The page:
# Spatial resolution and measurement of turbulence in the viscous sublayer using subminiature hot-wire probes

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## Abstract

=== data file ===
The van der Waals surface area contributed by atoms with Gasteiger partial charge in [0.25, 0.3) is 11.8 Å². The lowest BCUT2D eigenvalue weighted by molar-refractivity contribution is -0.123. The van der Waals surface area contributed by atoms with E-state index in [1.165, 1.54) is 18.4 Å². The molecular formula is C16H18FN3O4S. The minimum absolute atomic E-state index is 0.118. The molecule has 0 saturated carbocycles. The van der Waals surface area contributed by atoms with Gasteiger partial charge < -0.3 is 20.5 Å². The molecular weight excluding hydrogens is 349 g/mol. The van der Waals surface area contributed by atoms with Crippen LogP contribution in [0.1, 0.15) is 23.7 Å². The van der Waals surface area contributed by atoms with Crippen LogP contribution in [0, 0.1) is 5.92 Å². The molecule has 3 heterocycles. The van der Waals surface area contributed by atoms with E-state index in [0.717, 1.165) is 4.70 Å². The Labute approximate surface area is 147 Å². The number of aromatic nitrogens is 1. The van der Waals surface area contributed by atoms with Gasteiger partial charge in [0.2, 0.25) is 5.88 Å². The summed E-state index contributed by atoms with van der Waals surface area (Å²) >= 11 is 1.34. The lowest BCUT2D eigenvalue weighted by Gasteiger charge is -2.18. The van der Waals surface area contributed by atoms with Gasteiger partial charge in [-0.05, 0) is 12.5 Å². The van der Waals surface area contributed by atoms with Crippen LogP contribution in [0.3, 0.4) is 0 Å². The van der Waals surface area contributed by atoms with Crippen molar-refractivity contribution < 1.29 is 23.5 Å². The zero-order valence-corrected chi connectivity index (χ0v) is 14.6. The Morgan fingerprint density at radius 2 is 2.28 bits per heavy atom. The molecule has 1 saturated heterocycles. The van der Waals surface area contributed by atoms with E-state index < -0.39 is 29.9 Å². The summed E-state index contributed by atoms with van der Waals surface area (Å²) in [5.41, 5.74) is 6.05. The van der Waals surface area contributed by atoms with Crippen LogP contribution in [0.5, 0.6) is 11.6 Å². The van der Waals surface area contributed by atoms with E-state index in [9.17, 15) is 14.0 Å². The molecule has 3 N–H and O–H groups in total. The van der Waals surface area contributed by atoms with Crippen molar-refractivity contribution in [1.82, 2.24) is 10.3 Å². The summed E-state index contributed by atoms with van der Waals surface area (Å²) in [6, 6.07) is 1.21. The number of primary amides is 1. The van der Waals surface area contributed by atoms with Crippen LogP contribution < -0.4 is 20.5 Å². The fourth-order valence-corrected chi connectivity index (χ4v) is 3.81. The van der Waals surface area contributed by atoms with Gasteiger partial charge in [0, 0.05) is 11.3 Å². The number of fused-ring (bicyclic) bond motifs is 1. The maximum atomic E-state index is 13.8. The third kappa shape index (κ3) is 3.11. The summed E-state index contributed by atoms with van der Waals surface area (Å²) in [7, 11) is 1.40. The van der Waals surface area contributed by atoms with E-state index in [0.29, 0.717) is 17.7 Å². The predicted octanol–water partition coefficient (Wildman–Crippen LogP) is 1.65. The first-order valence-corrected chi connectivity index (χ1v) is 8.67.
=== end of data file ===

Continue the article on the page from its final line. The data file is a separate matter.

Measurements in the viscous sublayer of a flat-plate turbulent boundary layer in air, using single hot-wire sensors with lengths from 1–60 viscous length scales show that, at a given distance from the surface, the turbulence intensity, flatness factor, and skewness factor of the longitudinal velocity fluctuation are nearly independent of wire length when the latter is less than 20–25 times the viscous length scale (i.e. 20–25 “wall units”), and decrease significantly and abruptly for larger wire lengths. This conclusion is consistent with other workers' probability density functions of streak spacing: the lateral spacing of “streaks” in the viscous sublayer is 80–100 wall units on average with minimum spacing of 20–25 wall units, which implies that signals would be strongly attenuated by wires whose length exceeds 20–25 wall units. To achieve wire lengths of less than 20–25 wall units, subminiature hot wire probes like those described by Ligrani and Bradshaw (1987), having lengths as small as 150 μm, are necessary for sublayer measurements in typical laboratory wind tunnels. As well as the measurements mentioned above, dissipation spectra are presented, to show the effect of spanwise averaging on the high-frequency motions, which is necessarily more severe than the effect on overall intensities.

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